The shocking footage of the fire tornado shows it whipping around on Saturday as it moves across dry grassland in Bundamba in Ipswich.
The firenado came dangerously close to homes as more than 100 bushfires ravaged the state across the weekend.
The centre of a fire tornado can get up to 1093C as smoke and embers draw into the “chimney” of the fire.
Similar to a figure skater wrapping their arms around to twist faster and faster, the same angular momentum takes place within the tornado.
Eventually the firenado spins out, as an ice skater would opening their arms to slow down.
The firestorm forms as converging air is forced upwards with very hot temperatures at the surface.
“As hot air rises from the ground, it forms vertical columns, or ‘chimneys’, until it becomes less dense, cools and then dissipates at higher altitudes,” writes Marc Lallanilla on Live Science.
“As more hot air is pulled into the rising column, it begins to swirl in a vortex, not unlike the vortex that’s formed when water drains from a bathtub.”
Last year a firenado formed during the deadly Carr Fire in northern California.
The churning funnel of smoke and flames killed a firefighter as it exploded in what already was a vast and devastating wildfire in July on the edge of Redding, about 400km north of San Francisco.
A subsequent study in the Geophysical Research Letters journal used satellite and radar data to suggest how the monstrous firenado the size of three football fields developed on July 26.
It said the firenado was formed in much the same way as a regular tornado, which differs from the “fire whirls” that are formed only by heat from a wildfire.
According to the study, the only other documented case of such a “firenado” was during the 2003 Canberra fires in Australia.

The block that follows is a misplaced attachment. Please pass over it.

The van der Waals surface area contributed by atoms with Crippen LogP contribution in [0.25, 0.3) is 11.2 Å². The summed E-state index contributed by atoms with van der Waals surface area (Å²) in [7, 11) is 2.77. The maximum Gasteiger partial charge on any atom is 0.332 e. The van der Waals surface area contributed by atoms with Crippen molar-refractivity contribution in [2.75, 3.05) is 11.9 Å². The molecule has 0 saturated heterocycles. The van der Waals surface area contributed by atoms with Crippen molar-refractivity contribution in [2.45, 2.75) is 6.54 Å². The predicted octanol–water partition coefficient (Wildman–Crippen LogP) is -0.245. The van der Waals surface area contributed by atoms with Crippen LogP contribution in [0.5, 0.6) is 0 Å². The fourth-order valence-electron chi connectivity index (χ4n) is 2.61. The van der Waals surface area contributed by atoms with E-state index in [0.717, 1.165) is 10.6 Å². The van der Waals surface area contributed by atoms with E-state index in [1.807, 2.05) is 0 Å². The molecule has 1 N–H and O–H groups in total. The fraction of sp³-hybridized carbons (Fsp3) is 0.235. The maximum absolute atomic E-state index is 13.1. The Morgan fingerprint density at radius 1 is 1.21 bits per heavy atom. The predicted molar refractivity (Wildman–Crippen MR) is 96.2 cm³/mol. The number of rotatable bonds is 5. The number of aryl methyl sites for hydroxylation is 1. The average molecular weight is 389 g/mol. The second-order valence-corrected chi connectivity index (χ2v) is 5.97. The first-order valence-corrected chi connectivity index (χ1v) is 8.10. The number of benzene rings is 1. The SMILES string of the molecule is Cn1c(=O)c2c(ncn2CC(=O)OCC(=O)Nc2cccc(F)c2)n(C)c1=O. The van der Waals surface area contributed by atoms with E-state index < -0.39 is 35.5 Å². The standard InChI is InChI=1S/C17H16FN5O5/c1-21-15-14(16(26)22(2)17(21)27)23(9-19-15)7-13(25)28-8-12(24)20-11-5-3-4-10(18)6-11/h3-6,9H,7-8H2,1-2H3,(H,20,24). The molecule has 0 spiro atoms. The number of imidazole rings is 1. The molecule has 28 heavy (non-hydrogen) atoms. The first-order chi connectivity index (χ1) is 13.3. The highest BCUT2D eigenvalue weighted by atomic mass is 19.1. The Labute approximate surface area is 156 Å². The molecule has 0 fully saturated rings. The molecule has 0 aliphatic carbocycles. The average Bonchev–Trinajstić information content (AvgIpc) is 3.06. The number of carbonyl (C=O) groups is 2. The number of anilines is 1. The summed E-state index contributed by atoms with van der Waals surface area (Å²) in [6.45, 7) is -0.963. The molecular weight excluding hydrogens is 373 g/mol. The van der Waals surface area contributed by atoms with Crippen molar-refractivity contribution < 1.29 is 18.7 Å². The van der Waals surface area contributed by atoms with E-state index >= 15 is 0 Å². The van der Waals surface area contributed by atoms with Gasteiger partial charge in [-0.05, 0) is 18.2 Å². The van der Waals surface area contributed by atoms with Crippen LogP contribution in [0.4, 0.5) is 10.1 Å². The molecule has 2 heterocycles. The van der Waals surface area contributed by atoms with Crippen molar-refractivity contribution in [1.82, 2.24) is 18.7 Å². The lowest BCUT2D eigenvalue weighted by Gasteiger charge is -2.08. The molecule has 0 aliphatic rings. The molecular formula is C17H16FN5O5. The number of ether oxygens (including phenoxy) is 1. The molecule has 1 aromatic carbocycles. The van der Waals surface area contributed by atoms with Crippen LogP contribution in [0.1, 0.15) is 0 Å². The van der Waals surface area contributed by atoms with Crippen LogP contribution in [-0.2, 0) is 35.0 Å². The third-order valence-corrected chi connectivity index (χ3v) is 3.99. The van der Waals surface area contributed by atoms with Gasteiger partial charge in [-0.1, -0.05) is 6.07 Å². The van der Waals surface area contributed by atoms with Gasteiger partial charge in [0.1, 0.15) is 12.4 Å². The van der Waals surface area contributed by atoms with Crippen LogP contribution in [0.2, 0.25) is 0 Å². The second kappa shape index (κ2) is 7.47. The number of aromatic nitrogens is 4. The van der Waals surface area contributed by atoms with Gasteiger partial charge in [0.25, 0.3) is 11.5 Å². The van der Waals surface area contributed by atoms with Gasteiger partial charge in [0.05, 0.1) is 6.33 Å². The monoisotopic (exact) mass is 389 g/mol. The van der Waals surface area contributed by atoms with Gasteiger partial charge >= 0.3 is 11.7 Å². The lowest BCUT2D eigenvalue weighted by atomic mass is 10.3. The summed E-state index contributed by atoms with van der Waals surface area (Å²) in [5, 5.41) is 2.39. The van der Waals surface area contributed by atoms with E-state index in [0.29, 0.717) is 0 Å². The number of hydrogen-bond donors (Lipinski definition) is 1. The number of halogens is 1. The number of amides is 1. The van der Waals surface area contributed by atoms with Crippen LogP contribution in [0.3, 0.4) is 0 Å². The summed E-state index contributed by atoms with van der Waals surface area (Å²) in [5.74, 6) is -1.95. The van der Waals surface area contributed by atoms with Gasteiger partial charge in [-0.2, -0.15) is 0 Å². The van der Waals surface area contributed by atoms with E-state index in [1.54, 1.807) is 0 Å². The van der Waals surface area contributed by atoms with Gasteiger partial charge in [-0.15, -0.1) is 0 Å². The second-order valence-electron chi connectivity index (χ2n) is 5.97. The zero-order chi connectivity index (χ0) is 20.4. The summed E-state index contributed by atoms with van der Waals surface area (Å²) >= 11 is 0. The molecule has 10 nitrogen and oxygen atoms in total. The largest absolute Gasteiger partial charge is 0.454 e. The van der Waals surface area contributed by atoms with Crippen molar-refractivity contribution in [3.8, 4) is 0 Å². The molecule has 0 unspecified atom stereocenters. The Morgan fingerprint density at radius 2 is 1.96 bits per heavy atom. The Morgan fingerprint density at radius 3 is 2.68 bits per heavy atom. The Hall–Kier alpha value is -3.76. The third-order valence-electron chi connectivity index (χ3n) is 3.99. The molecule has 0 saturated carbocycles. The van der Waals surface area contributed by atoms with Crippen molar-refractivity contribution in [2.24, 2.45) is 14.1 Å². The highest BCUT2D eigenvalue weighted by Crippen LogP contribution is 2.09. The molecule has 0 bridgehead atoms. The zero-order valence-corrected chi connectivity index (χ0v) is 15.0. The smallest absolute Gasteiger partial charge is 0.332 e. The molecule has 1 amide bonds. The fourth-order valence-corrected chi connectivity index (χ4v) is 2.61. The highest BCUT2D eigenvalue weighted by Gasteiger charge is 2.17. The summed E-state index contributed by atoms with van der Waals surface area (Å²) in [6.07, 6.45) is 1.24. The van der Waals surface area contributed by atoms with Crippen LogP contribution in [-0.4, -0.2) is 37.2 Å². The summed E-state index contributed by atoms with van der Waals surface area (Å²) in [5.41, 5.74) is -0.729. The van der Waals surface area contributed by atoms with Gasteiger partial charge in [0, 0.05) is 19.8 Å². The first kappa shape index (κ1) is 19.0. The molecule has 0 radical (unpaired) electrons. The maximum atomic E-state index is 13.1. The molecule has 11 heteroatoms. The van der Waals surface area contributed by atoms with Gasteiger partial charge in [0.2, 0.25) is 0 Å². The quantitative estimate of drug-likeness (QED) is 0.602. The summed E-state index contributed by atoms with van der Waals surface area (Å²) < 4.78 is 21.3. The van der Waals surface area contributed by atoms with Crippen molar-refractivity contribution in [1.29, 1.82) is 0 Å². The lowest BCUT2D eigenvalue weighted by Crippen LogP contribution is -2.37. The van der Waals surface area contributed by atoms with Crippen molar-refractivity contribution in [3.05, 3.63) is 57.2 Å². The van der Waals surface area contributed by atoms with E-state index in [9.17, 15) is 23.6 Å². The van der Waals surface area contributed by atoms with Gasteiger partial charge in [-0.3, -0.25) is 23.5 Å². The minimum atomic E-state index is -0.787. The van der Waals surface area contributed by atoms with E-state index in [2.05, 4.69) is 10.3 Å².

Other dramatic footage from the bushfires in NSW shows terrifying flames swarming firefighters in the middle of a firestorm.
Firefighters in NSW are racing to try to tamp down a number of blazes around the state before temperatures soar later this week.
Better weather yesterday provided an opportunity for critical backburning and containment work ahead of Tuesday, when the mercury is tipped to soar into the 40s in parts of the state.
That work will continue today as about 90 fires burn across NSW, half of which are not contained, and almost 2000 firefighters work in the field
Rural Fire Service commissioner Shane Fitzsimmons said Tuesday would likely bring high temperatures, low humidity and high winds, as well as several thunderstorms with the high risk of lightning strikes.
“There’s going to be a very dry air again as well, humidity is going to be really low, there’s going to be some winds,” Mr Fitzsimmons told the Seven Network.
“Unfortunately tomorrow afternoon with the change, they’re expecting lots of thunderstorm activity and the potential for lots of new lightning and fires.”
Meanwhile, a fire danger rating will remain very high for large parts of Queensland today but ease again into the week.